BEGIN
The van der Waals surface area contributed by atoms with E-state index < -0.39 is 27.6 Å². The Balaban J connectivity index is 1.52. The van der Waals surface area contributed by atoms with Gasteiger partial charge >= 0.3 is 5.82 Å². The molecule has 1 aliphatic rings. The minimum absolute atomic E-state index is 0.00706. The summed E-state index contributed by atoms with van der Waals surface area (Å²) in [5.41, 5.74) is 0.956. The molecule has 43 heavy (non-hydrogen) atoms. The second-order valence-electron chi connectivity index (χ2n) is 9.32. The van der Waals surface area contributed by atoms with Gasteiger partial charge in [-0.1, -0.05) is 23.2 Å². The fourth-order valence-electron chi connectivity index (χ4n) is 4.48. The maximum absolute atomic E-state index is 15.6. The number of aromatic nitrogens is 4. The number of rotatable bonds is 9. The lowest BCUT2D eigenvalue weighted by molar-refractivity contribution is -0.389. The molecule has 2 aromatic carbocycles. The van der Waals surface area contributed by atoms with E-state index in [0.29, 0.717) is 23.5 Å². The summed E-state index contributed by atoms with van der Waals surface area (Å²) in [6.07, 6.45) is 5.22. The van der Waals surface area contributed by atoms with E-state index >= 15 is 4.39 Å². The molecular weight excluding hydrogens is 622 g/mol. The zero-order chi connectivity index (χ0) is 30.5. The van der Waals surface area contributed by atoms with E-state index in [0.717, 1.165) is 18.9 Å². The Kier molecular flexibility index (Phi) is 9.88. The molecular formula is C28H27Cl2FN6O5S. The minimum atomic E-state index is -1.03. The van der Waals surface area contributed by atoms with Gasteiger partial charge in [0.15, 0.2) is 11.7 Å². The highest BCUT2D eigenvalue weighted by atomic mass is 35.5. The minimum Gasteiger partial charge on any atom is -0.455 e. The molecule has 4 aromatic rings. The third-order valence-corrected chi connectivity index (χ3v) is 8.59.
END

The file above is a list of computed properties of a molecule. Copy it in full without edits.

The van der Waals surface area contributed by atoms with E-state index < -0.39 is 27.6 Å². The Balaban J connectivity index is 1.52. The van der Waals surface area contributed by atoms with Gasteiger partial charge >= 0.3 is 5.82 Å². The molecule has 1 aliphatic rings. The minimum absolute atomic E-state index is 0.00706. The summed E-state index contributed by atoms with van der Waals surface area (Å²) in [5.41, 5.74) is 0.956. The molecule has 43 heavy (non-hydrogen) atoms. The second-order valence-electron chi connectivity index (χ2n) is 9.32. The van der Waals surface area contributed by atoms with Gasteiger partial charge in [-0.1, -0.05) is 23.2 Å². The fourth-order valence-electron chi connectivity index (χ4n) is 4.48. The maximum absolute atomic E-state index is 15.6. The number of aromatic nitrogens is 4. The number of rotatable bonds is 9. The lowest BCUT2D eigenvalue weighted by molar-refractivity contribution is -0.389. The molecule has 2 aromatic carbocycles. The van der Waals surface area contributed by atoms with E-state index in [0.29, 0.717) is 23.5 Å². The summed E-state index contributed by atoms with van der Waals surface area (Å²) in [6.07, 6.45) is 5.22. The van der Waals surface area contributed by atoms with E-state index >= 15 is 4.39 Å². The molecular weight excluding hydrogens is 622 g/mol. The zero-order chi connectivity index (χ0) is 30.5. The van der Waals surface area contributed by atoms with E-state index in [0.717, 1.165) is 18.9 Å². The Kier molecular flexibility index (Phi) is 9.88. The molecular formula is C28H27Cl2FN6O5S. The minimum atomic E-state index is -1.03. The van der Waals surface area contributed by atoms with Gasteiger partial charge in [0.15, 0.2) is 11.7 Å². The highest BCUT2D eigenvalue weighted by atomic mass is 35.5. The minimum Gasteiger partial charge on any atom is -0.455 e. The molecule has 4 aromatic rings. The third-order valence-corrected chi connectivity index (χ3v) is 8.59.